Sony and Samsung are very different companies, yet they are also very similar when it comes to smartphone sales – yes, you read that correctly. It is no secret that Samsung blows Sony out of the water when it comes to smartphone sales…or just about any other products they sell. However, Samsung could take a clue from the collapse of the once mighty Sony. Samsung, up until a year ago, thought they would never see a decline in sales – they were (and still are) the smartphone king, selling more devices worldwide than any other company. Samsung thought they were invincible, but look how quickly times have changed – their latest flagship, the Galaxy S5, is selling like a mere mortal device, and the latest rumors have them rushing to get the Galaxy Note 4 out the door to compete against the new iPhone 6 model(s) coming out at the same time. We all know what happens when we rush a product to market…will they ever learn.
Some of you may be too young to understand what the name Sony meant in the U.S. and what a big deal it was. The best TVs, audio and electronic equipment were all from Sony – I'm not talking about a $10,000 amplifier type specialty company – but if you were a middle – upper class American, you were proud to have a Sony product in your house. They actually had a distribution chain and that is why it is so frustrating to see them unable to get us a damn smartphone – how hard can it be? For whatever reason, Sony has slowly been dropping off the face of the U.S. – Samsung, LG and Vizio are the TV brands you see the most…what happened to Sony?
Sony just released their first quarter P&Ls that ended June 30, 2014 – overall it isn't bad. Sales increased 6-percent to $18 billion, and operating income went up…but one place it did not do well was their Xperia line of smartphones. Sales dollars were up 2-percent, however, unit sales declined 2-percent. The worst area was their mid-range Xperia models – they were unable to compete. Sony had expected mid-range devices "to significantly grow mainly in emerging market countries." That did not happen they say because of "increasingly competitive markets in various areas." Because of these figures, Sony is carefully reviewing its Mid-Range Plan (MRP) – in it, they cited: "In July Sony began a review of its Mid-Range Plan ("MRP") for the Mobile Communications business. This process is currently on-going, and Sony will continue to evaluate the financial and other consequences of changes, if any, in the MRP or strategic alternatives within the Mobile Communications business, as well as its financial performance. It is possible that the above-described circumstances might result in an impairment charge against various assets, including goodwill, in that reporting segment."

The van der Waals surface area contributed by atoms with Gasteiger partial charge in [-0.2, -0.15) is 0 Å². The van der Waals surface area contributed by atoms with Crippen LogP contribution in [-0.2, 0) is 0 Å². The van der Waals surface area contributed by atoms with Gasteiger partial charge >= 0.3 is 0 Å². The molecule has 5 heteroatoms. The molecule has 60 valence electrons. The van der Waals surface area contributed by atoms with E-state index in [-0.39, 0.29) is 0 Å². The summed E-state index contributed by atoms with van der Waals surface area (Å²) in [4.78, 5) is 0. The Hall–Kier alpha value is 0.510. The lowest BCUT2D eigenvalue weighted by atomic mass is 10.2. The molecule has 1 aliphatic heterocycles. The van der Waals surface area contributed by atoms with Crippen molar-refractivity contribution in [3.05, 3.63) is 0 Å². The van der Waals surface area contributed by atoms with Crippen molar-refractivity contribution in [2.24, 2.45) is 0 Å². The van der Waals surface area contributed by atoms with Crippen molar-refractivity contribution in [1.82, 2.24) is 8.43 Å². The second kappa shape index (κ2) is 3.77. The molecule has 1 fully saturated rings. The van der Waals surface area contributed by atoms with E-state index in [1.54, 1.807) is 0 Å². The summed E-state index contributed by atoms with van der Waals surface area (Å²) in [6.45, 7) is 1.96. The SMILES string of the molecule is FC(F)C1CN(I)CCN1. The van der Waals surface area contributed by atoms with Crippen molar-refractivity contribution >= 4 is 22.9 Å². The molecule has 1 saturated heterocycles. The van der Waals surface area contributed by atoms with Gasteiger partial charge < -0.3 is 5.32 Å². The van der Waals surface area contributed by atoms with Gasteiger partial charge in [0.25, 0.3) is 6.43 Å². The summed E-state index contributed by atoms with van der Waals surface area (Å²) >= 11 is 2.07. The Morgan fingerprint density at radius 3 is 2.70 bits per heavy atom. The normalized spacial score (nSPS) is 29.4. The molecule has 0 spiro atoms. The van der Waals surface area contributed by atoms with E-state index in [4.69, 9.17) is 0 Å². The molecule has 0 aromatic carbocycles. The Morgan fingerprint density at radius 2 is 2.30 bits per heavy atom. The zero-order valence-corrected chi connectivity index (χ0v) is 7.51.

Sony's higher pricing has always made it difficult for them to compete against the likes of Samsung and now the onslaught of cheap phones from China and India – and let us not forget the Moto G and now the Moto E devices, offering up quality and smooth performance for a fraction of what a 'low cost' Sony device would run. Hit us up on our Google+ Page and let us know why you think Sony is doing so poorly in their Xperia line of smartphones…as always, we would love to hear from you.